The suspense continues as microinverter and energystoragefirm Enphase races to grow market share, cut costs and enter new markets. The company just announced financial results for its third quarter.

Here are the takeaways.

The good

  • Enphase reported total quarterly revenue of $88.7 million, up 12 percent compared to the previous quarter
  • It was Enphase's second-largest quarter ever by megawatts shipped
  • Gross margins held relatively steady at 18 percent, as did revenue-per-watt at $0.43 per watt (AC) -- although both are down year-over-year
  • Q4 guidance implies modest growth by revenue and megawatts
  • During the third quarter of 2016, Enphase sold 204 megawatts (AC) or 869,000 microinverters, all fourth- and fifth-generation designs

The bad

  • GAAP net loss for the third quarter of 2016 was $18.8 million
  • Earnings per share of -$0.28; missed consensus by $0.04
  • Revenue of $88.7 million (down 13.8 percent year-on-year); missed consensus by $1 million
  • Last month, the company announced a "restructuring," along with an 11 percent reduction in its 500-employee workforce
  • Earlier this year, Enphase entered into a $25 million loan agreement with a lender specializing in "rescue financing"

And the ugly

  • GAAP gross margin for the third quarter of 2016 was 17.9 percent  
  • The company exited the quarter with a total cash balance of $24.1 million
  • Enphase raised approximately $16.2 million in net proceeds from an equity offering

Growth in residential solar has started to tail off

Enphase is confronted by a cooling residential solar market.

This year, residential solar in the U.S. is going to grow 20 percent to 23 percent. "Many industries would kill for 20 or 21 percent year-over-year growth," said Shayle Kann, vice president of GTM Research, in a keynote address at the recent Solar Market Insight conference, adding, "But when you've grown accustomed to a market in which, in the last four years, the slowest growth year is 59 percent -- that does feel like a big slowdown."

Kann added, "The market isn't slowing down [at] the same [pace] for everyone. There are lots of local, sometimes regional, residential solar installers who probably would tell me that they're having a great year and expect to do the same next year."

Enphase CEO Paul Nahi said he saw a lot of upside in solar and energy storage from those same "Tier 2s, Tier 3s and the long tail [installers]." Enphase is also putting a lot of faith in the rapid growth of the Australian energy storage market.

Energy storage bookings?

When asked for actual energy storage booking figures during the earnings call, Nahi spoke of "a tremendous amount of optimism" but didn't provide figures.  

Nahi did have some insight into what drives storage adoption: "So the primary driver, and when I say primary -- 99 percent of the reason that people are putting in storage in Australia right now -- is effectively rate arbitrage. That requires a storage device that can cycle multiple times a day. It means that at any given time of the day, you're either powering up or powering down your battery, and because of that and because of the cost of storage, backup we feel doesn't make a lot of sense for our battery. Chemistry as a backup is still very expensive, and it is fundamentally at odds with the use case that most people are buying it for. If you're buying it for rate optimization, you don't actually have a full battery for very long. You basically fill it up and then drain it, fill it up and drain it, multiple times a day, which means that it's not necessarily going to be there for backup when you need it. So I understand that it’s a clever marketing message to give, but unfortunately it is not a practical message for the consumer."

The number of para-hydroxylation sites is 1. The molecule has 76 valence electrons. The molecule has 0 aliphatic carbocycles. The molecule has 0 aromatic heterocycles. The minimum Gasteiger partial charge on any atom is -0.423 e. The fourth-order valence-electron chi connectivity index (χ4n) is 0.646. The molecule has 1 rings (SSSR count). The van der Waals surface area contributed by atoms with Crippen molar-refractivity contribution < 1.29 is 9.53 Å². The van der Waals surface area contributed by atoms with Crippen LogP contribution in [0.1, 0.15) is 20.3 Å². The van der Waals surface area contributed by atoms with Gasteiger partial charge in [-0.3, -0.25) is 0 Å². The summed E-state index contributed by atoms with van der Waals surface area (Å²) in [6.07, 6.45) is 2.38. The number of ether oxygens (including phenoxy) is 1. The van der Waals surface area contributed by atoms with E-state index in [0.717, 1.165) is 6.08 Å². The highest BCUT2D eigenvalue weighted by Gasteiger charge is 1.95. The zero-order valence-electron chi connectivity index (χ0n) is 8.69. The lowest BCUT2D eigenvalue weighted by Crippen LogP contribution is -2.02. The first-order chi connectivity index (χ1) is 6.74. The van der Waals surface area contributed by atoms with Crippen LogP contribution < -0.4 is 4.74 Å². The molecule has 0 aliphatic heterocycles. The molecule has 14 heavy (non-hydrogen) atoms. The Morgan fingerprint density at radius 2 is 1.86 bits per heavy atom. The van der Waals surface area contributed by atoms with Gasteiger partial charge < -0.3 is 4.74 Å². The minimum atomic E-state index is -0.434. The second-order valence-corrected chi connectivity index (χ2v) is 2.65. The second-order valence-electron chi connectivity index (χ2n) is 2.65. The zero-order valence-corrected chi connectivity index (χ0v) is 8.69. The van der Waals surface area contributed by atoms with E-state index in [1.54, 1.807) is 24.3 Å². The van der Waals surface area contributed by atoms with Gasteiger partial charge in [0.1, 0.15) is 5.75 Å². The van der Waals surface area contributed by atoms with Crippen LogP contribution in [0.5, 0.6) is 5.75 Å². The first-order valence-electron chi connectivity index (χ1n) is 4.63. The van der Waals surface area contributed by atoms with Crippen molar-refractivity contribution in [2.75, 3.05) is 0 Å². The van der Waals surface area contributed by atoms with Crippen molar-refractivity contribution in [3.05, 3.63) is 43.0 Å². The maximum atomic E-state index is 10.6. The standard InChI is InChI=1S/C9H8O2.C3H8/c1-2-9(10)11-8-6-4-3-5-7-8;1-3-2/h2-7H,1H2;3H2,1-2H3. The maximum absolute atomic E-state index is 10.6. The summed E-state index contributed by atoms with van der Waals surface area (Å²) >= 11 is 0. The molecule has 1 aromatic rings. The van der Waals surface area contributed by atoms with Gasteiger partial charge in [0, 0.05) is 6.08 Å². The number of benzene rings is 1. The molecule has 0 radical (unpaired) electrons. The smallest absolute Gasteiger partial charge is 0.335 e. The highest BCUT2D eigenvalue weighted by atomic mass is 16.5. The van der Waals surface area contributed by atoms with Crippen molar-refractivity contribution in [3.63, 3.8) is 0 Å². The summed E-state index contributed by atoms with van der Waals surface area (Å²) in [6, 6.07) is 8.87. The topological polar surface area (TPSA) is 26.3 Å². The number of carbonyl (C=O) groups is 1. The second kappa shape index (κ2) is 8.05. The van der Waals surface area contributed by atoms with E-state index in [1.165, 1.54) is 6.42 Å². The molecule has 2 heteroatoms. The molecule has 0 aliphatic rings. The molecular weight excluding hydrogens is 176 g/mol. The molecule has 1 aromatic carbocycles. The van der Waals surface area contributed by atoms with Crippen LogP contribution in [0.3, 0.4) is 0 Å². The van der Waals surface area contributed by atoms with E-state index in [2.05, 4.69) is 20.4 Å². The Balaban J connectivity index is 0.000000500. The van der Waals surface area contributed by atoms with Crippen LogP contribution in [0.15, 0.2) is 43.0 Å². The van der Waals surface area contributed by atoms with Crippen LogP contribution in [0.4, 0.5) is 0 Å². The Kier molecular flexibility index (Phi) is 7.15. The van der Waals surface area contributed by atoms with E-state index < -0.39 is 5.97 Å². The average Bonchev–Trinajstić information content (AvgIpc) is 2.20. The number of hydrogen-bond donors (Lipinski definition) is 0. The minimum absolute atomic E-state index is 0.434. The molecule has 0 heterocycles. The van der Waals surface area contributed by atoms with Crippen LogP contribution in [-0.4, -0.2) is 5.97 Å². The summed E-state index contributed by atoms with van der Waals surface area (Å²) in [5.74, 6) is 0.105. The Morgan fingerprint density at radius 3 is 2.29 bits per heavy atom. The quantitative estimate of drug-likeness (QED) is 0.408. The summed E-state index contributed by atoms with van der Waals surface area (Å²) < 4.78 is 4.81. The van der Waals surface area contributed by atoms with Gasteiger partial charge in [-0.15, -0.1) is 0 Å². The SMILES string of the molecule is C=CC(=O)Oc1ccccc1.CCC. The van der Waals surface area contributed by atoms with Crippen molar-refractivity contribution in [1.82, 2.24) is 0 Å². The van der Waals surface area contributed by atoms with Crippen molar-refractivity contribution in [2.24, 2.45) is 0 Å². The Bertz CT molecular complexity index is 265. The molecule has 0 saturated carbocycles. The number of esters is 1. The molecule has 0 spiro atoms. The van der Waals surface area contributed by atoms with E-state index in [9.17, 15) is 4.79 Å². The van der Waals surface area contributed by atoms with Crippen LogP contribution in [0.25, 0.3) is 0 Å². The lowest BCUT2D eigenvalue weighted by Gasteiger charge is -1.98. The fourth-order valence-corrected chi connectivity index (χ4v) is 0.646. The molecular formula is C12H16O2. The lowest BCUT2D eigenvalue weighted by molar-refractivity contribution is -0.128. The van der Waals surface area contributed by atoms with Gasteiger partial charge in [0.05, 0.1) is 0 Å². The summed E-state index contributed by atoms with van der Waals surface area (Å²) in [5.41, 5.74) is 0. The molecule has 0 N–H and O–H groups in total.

Despite helping to forge an industry for module-level power electronics, Enphase has found itself undercut on price by string inverters and SolarEdge's optimizer architecture. Battered by continuing quarterly losses as it fights to maintain market share, Enphase is betting it all on the short-term growth of the energy storage market -- and its own ability to develop a next-generation microinverter that's markedly smaller, cheaper and more profitable.

SolarEdge is still the U.S. residential market leader, although Enphase gained a bit in Q2. Enphase has guided revenue for the fourth quarter of 2016 to be within a range of $90 million to $100 million, and GAAP gross margin to be within a range of 16 percent to 20 percent

Scott Moskowitz, GTM Research's PV inverter analyst, sums it up: "The U.S. residential market, particularly California, has struggled to meet expectations over the past few quarters, and Enphase has had its share of financial difficulties over this time. Even so, Enphase has grown its volume of shipments by megawatts for each of the last three quarters. While questions remain regarding the company's financial health, Enphase is full steam ahead in reaching its cost-reduction goals, pursuing market share growth, and bringing its next-generation products to market."

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Thanks to Seeking Alpha for the call transcript.